The inside left panel depicts the Lamb of God (or Agnus Dei)—an ancient symbol for Christ, the “sacrificial lamb” whose death atones for the sins of the world.
The lamb holds a resurrection banner, a traditional symbol of Christ’s triumph over death; and, as the panel is placed directly behind the crucifixion, it suggests a narrative link between the first two panels, between death and resurrection. The third panel, located on the inner right side of the pendant, shows a haloed man holding a cup with an indistinct white shape rising from it.
This odd shape is a serpent, and the figure is St John the Evangelist, who is said to have survived an attempt on his life by drawing out the venom from a poisoned cup given to him by his enemies.
The image on the back panel is more enigmatic. It appears to be Mary Magdalene with the alabaster jar, who, like John the Evangelist, is beloved of Christ and witness to the resurrection. However, the elongated jug in her hand differs from the usual ointment jar associated with the Magdalene, and her simple headdress is a clear departure from the long hair that makes her such a distinctive iconographic figure. At the same time, there is no symbol linking this figure to an alternative saint. The woman is probably Mary Magdalene, but we cannot say for certain.
The Possible Contents and Uses of the Pendant
Without a clear sense of its origins, it is difficult to know what would have been kept in this pendant. It was most likely a reliquary, but alternatively it may have contained a prayer, a tiny codex, or an Agnus Dei (a small wax seal of the Lamb of God blessed by the Pope).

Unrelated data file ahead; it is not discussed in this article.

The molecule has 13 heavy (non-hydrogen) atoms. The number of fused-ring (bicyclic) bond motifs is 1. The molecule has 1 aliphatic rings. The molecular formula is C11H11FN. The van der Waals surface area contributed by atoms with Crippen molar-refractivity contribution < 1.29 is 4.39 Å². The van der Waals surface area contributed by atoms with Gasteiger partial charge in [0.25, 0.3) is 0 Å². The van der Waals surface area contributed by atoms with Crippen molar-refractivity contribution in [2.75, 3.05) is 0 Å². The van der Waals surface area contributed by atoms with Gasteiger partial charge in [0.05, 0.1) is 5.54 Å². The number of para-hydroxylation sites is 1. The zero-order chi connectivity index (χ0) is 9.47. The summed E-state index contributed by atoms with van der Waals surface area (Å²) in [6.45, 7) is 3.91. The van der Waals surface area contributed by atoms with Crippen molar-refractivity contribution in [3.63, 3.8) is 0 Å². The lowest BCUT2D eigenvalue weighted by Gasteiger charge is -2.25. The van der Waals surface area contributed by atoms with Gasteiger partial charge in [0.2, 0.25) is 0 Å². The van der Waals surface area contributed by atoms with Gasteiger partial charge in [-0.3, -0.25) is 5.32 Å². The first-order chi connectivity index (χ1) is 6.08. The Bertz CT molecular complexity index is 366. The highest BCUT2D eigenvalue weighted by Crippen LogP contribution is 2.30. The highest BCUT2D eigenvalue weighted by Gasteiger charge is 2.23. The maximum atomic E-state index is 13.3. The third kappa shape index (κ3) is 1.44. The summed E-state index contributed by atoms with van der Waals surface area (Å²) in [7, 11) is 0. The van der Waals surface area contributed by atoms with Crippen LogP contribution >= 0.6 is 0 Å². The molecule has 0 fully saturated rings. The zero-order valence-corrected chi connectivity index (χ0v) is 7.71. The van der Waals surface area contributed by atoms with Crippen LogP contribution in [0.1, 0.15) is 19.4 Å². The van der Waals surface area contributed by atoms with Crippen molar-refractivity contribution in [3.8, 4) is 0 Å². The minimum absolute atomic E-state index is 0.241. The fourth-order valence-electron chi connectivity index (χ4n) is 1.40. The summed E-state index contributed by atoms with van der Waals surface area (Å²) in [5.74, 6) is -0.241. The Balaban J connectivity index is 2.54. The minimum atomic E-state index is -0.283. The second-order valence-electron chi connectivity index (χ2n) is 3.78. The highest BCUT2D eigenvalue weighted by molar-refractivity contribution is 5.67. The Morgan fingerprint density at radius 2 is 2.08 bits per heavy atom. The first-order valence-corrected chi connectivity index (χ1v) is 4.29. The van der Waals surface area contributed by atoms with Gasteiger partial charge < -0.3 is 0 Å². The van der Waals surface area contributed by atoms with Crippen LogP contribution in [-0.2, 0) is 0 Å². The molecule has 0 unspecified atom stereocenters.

To arrive at any clear sense of its contents, we would have to ask more questions about how it was used: was it worn as jewellery? Or would it have hung in a chapel? Could the pendant have been a decorative attachment to a rosary? Again, we can only speculate as to the possible contents of this miniature book-shaped object. The function of this pendant remains a mystery.
References and acknowledgements
 Ebenhoech, R. & Tammen, S. “Wearing Devotional Books.” [Unpublished Manuscript]. As Ms. Ebenhoech points out in her paper, there are no known extant examples of book-shaped pendants prior to the middle of the sixteenth century, as this kind of jewelry seems to have become suddenly popular starting around 1500.
I wish to thank the following scholars for their help:
- Kirstin Kennedy, Curator of Metalwork at the Victoria and Albert Museum, for taking time to show us similar objects in the V&A collection, and for sharing her insight on our object.
- Romina Ebenhoech, PhD candidate in art history at the University of Giessen, Germany, for generously sharing her original and very helpful research on, and images of, book-shaped pendants of the Renaissance. (Ms. Ebenhoech’s provisional thesis title is “Bücher tragen. Miniaturbuchanhänger des 15. und 16. Jahrhunderts. Schmückende Pretiosen, Bücher, Miniaturen und Medien der Andacht.“)
- Ayla Lepine, for aiding with the selection of this object.